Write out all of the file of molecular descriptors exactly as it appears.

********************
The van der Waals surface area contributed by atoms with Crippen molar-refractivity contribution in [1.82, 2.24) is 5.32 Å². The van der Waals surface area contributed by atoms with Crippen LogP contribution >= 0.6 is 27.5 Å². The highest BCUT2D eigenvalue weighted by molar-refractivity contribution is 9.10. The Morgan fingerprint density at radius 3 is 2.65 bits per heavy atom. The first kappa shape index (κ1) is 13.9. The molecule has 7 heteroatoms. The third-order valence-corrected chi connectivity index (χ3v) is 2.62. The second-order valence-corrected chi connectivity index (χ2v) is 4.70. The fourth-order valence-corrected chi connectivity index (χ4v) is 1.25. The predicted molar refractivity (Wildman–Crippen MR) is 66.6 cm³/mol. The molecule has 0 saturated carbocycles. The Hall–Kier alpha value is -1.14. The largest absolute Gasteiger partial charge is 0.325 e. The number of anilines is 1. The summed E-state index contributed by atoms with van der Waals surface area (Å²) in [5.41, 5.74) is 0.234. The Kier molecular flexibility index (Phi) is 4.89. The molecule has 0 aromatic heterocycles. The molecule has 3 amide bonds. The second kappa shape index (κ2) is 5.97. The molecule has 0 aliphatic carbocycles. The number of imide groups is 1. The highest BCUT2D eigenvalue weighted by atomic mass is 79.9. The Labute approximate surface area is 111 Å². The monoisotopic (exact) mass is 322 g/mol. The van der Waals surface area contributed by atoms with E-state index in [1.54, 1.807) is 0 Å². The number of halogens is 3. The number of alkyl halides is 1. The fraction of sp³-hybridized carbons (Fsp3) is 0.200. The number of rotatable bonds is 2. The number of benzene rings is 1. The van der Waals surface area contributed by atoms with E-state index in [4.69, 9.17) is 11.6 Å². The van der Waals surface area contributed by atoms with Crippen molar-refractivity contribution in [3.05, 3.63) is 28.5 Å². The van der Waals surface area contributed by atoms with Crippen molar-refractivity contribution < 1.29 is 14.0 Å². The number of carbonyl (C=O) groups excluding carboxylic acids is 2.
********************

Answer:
The van der Waals surface area contributed by atoms with Crippen molar-refractivity contribution in [1.82, 2.24) is 5.32 Å². The van der Waals surface area contributed by atoms with Crippen LogP contribution >= 0.6 is 27.5 Å². The highest BCUT2D eigenvalue weighted by molar-refractivity contribution is 9.10. The Morgan fingerprint density at radius 3 is 2.65 bits per heavy atom. The first kappa shape index (κ1) is 13.9. The molecule has 7 heteroatoms. The third-order valence-corrected chi connectivity index (χ3v) is 2.62. The second-order valence-corrected chi connectivity index (χ2v) is 4.70. The fourth-order valence-corrected chi connectivity index (χ4v) is 1.25. The predicted molar refractivity (Wildman–Crippen MR) is 66.6 cm³/mol. The molecule has 0 saturated carbocycles. The Hall–Kier alpha value is -1.14. The largest absolute Gasteiger partial charge is 0.325 e. The number of anilines is 1. The summed E-state index contributed by atoms with van der Waals surface area (Å²) in [5.41, 5.74) is 0.234. The Kier molecular flexibility index (Phi) is 4.89. The molecule has 0 aromatic heterocycles. The molecule has 3 amide bonds. The second kappa shape index (κ2) is 5.97. The molecule has 0 aliphatic carbocycles. The number of imide groups is 1. The highest BCUT2D eigenvalue weighted by atomic mass is 79.9. The Labute approximate surface area is 111 Å². The monoisotopic (exact) mass is 322 g/mol. The van der Waals surface area contributed by atoms with E-state index in [1.54, 1.807) is 0 Å². The number of halogens is 3. The number of alkyl halides is 1. The fraction of sp³-hybridized carbons (Fsp3) is 0.200. The number of rotatable bonds is 2. The number of benzene rings is 1. The van der Waals surface area contributed by atoms with E-state index in [4.69, 9.17) is 11.6 Å². The van der Waals surface area contributed by atoms with Crippen molar-refractivity contribution in [3.05, 3.63) is 28.5 Å². The van der Waals surface area contributed by atoms with Crippen molar-refractivity contribution < 1.29 is 14.0 Å². The number of carbonyl (C=O) groups excluding carboxylic acids is 2.